The audit trails that technology use leaves behind are powerful allies for businesses to attain the desired results.
Can you imagine running a business without use of technology? It seems very difficult, perhaps almost impossible to most of us. It is not just new age businesses that are technology dependent; even traditional businesses such as trading, manufacturing, mining, and construction, among others, rely on technology to operate. Whether it relates to production, distribution, accounting, or communication, technology is all-pervasive, and because of the all-pervading nature of technology, it becomes critical to compliance and reporting as well.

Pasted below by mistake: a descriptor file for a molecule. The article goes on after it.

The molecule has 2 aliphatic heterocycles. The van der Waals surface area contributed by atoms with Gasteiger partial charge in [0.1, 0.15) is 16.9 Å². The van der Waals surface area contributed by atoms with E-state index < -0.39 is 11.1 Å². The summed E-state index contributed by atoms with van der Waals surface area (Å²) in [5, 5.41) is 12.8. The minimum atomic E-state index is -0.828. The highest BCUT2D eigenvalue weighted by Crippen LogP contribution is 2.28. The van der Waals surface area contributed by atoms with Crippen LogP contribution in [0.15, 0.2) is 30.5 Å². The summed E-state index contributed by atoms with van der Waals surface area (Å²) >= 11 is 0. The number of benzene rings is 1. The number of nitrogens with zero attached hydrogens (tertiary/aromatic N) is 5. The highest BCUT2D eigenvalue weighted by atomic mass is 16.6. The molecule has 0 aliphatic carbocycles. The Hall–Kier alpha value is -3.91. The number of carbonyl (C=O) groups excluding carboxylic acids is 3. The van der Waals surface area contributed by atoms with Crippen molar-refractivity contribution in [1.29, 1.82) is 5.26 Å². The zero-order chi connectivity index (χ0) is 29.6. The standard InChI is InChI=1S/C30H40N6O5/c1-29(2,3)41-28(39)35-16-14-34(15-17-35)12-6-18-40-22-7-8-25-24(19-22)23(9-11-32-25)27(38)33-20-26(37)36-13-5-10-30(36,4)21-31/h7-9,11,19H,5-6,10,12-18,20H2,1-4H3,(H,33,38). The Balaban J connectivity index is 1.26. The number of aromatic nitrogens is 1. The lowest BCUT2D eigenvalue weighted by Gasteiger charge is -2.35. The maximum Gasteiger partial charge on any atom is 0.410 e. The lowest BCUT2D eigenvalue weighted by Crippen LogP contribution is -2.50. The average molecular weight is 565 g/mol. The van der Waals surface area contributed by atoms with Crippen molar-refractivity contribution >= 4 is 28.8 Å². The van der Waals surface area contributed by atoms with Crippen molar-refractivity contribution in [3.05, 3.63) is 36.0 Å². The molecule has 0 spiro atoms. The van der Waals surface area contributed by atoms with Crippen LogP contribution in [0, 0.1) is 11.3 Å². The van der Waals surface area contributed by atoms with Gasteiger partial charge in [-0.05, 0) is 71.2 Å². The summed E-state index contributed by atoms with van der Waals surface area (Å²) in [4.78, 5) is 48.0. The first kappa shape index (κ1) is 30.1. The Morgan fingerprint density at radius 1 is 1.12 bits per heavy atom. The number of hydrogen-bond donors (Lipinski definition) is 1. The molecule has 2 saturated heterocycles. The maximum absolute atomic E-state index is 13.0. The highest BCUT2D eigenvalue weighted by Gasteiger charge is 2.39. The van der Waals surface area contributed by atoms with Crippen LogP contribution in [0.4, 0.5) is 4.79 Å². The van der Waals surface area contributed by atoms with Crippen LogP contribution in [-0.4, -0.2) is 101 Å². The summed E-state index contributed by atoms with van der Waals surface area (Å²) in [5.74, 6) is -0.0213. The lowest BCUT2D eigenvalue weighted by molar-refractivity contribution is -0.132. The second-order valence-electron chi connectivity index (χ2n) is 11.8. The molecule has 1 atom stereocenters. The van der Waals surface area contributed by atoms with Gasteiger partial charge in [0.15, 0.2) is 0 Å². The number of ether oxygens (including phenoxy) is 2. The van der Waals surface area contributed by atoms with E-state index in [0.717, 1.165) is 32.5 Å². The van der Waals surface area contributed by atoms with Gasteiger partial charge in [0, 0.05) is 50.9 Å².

If we were to look at the evolution of technology in the financial services sector, while the journey started with creating efficiencies through implementation of core banking systems, it soon became an enabler for compliance. Along with the development of newer service delivery platforms such as ATMs, internet banking, and now app based banking, the evolution of the underlying technology focused increasingly on compliance tracking and monitoring.
In the current context, almost every form of a compliance review or investigation in almost any industry uses some kind of a technology enabler. From data analytics to digital forensics and discovery, the reliance of companies, governments and investigators on Electronically Stored Information (ESI) cannot be undermined. The reason for this is simple and easy to understand—technology almost always leaves a footprint, and permits for faster information analysis. Whether it is a scenario of compliance monitoring or of an investigation, such footprints (or audit trails) and speed of analysis become powerful allies in attaining desired results.
Data analytics and robotics